As members of the European Union (EU), UK dogs, cats and ferrets, armed with their own passports have been channel hopping for years aided by the EU initiative known as ‘Passports for Pets’.
Currently, pet owners can take their dogs, cats and even ferrets to any EU country provided they have a valid passport, are micro-chipped and vaccinated against rabies. Pet owners outside the EU jurisdiction face more stringent regulations, including quarantine in some cases.
Basically, the rules governing animal movement depend on whether a country is in the EU (a listed country) or outside the EU (an unlisted country).
Post Brexit, Britain will be able to create its own rules about admitting pets to the UK; but it will be up to the EU to define the rules for British pets accompanying their owners on holiday to member states.
Currently (January 2019), we are in a hiatus as we do not know whether the UK will be leaving the EU on 29th March this year with or without a deal. If the UK leaves without a deal with the EU and is treated as an unlisted country, the Government will have to apply to the EU Commission to become considered a listed country. A listed country is one in this context where a country outside the EU is exempt from the tougher conditions for pet travel. Secondly, as the Law currently stands, only vets inside the EU can enter information into a pet passport. Without renegotiation, the UK would be unable to issue pet passports.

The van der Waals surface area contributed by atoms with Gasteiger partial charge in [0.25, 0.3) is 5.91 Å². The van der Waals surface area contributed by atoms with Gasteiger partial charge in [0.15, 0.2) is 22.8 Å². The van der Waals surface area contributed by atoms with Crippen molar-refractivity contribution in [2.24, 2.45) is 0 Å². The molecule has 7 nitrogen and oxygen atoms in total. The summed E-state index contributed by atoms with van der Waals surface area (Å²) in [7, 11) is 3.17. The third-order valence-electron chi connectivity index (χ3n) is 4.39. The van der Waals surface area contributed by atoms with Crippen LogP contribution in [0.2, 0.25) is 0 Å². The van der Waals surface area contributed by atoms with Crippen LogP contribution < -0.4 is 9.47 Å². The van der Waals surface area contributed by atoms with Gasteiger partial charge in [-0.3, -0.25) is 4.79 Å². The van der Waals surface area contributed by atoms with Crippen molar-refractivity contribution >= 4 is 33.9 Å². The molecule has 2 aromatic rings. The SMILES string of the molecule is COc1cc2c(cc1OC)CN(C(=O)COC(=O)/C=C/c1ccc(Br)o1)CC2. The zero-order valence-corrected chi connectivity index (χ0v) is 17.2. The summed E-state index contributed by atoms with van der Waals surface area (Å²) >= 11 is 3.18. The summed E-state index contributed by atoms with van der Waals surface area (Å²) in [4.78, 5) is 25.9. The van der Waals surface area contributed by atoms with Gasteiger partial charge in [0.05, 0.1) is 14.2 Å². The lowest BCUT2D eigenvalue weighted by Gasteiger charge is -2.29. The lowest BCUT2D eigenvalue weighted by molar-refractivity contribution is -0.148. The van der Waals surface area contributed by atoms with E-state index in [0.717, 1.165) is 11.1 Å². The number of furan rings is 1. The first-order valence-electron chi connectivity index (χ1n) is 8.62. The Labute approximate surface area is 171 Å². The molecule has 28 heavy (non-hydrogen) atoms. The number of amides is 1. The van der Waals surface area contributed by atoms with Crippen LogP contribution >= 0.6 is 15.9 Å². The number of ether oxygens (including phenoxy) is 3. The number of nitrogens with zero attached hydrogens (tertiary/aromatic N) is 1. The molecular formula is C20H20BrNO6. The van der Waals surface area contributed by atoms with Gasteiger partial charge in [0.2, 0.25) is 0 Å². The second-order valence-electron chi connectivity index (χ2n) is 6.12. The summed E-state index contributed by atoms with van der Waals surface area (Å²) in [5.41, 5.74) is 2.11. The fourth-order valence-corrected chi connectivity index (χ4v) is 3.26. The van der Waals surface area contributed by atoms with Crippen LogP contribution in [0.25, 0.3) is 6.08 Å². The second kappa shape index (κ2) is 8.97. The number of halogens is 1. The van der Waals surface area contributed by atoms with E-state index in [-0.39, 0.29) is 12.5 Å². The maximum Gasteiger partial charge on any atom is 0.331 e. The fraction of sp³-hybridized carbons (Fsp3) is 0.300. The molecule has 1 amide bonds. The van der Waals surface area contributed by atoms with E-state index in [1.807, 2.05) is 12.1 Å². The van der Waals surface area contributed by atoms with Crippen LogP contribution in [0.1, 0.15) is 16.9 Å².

So, to allow effective contingency planning in the worst case of the UK not being granted listed or third country status, the following is recommended to ensure pets can travel with their owners after 29th March 2019:
- Dogs, cats or ferrets must be microchipped and vaccinated against rabies before they can travel. A blood sample must be taken 30mdays after the rabies vaccination and the blood sample sent to an EU-approved blood testing laboratory.
- The results of the blood test must prove that the vaccination was successful (the pet must have a rabies antibody level of at least 0.5 IU/ml).
- The pet must wait three months from the date the successful blood sample was taken before it is permitted to travel.
- Pets must visit their vet (Official Veterinarian [OV]) no more than 10 days before travel to get a health certificate.
If there’s NO DEAL, pet passports issued in the UK will NOT be valid for travel to the EU.
A word of caution: People wishing to travel to any EU country should contact their vet at least 4 months before travelling.